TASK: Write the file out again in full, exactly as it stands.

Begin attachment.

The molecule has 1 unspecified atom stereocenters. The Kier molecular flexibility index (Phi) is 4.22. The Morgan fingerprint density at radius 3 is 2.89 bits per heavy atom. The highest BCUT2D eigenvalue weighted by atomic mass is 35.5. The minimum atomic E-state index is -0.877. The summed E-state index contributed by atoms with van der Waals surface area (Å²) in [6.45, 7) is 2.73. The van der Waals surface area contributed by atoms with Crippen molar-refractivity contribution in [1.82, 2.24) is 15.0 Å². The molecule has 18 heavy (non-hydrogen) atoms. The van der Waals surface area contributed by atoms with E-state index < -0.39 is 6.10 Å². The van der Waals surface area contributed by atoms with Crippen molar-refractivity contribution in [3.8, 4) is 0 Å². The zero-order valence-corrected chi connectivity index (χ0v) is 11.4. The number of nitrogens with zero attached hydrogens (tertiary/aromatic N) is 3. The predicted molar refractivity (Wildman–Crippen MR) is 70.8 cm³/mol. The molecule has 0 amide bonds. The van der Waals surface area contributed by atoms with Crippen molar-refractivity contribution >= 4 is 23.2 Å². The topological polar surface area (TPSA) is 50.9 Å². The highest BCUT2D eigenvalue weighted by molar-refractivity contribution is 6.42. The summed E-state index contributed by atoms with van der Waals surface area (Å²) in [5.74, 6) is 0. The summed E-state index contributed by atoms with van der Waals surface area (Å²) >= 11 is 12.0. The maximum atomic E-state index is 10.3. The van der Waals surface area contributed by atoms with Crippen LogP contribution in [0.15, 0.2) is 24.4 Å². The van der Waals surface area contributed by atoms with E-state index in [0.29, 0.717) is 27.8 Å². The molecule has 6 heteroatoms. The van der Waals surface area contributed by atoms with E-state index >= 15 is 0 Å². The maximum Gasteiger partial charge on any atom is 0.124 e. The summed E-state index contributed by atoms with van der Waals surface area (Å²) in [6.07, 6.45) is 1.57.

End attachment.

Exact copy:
The molecule has 1 unspecified atom stereocenters. The Kier molecular flexibility index (Phi) is 4.22. The Morgan fingerprint density at radius 3 is 2.89 bits per heavy atom. The highest BCUT2D eigenvalue weighted by atomic mass is 35.5. The minimum atomic E-state index is -0.877. The summed E-state index contributed by atoms with van der Waals surface area (Å²) in [6.45, 7) is 2.73. The van der Waals surface area contributed by atoms with Crippen molar-refractivity contribution in [1.82, 2.24) is 15.0 Å². The molecule has 18 heavy (non-hydrogen) atoms. The van der Waals surface area contributed by atoms with E-state index < -0.39 is 6.10 Å². The van der Waals surface area contributed by atoms with Crippen molar-refractivity contribution in [3.8, 4) is 0 Å². The zero-order valence-corrected chi connectivity index (χ0v) is 11.4. The number of nitrogens with zero attached hydrogens (tertiary/aromatic N) is 3. The predicted molar refractivity (Wildman–Crippen MR) is 70.8 cm³/mol. The molecule has 0 amide bonds. The van der Waals surface area contributed by atoms with Crippen molar-refractivity contribution >= 4 is 23.2 Å². The topological polar surface area (TPSA) is 50.9 Å². The highest BCUT2D eigenvalue weighted by molar-refractivity contribution is 6.42. The summed E-state index contributed by atoms with van der Waals surface area (Å²) in [5.74, 6) is 0. The summed E-state index contributed by atoms with van der Waals surface area (Å²) >= 11 is 12.0. The maximum atomic E-state index is 10.3. The van der Waals surface area contributed by atoms with Crippen LogP contribution in [0.15, 0.2) is 24.4 Å². The van der Waals surface area contributed by atoms with E-state index in [0.29, 0.717) is 27.8 Å². The molecule has 6 heteroatoms. The van der Waals surface area contributed by atoms with E-state index >= 15 is 0 Å². The maximum Gasteiger partial charge on any atom is 0.124 e. The summed E-state index contributed by atoms with van der Waals surface area (Å²) in [6.07, 6.45) is 1.57.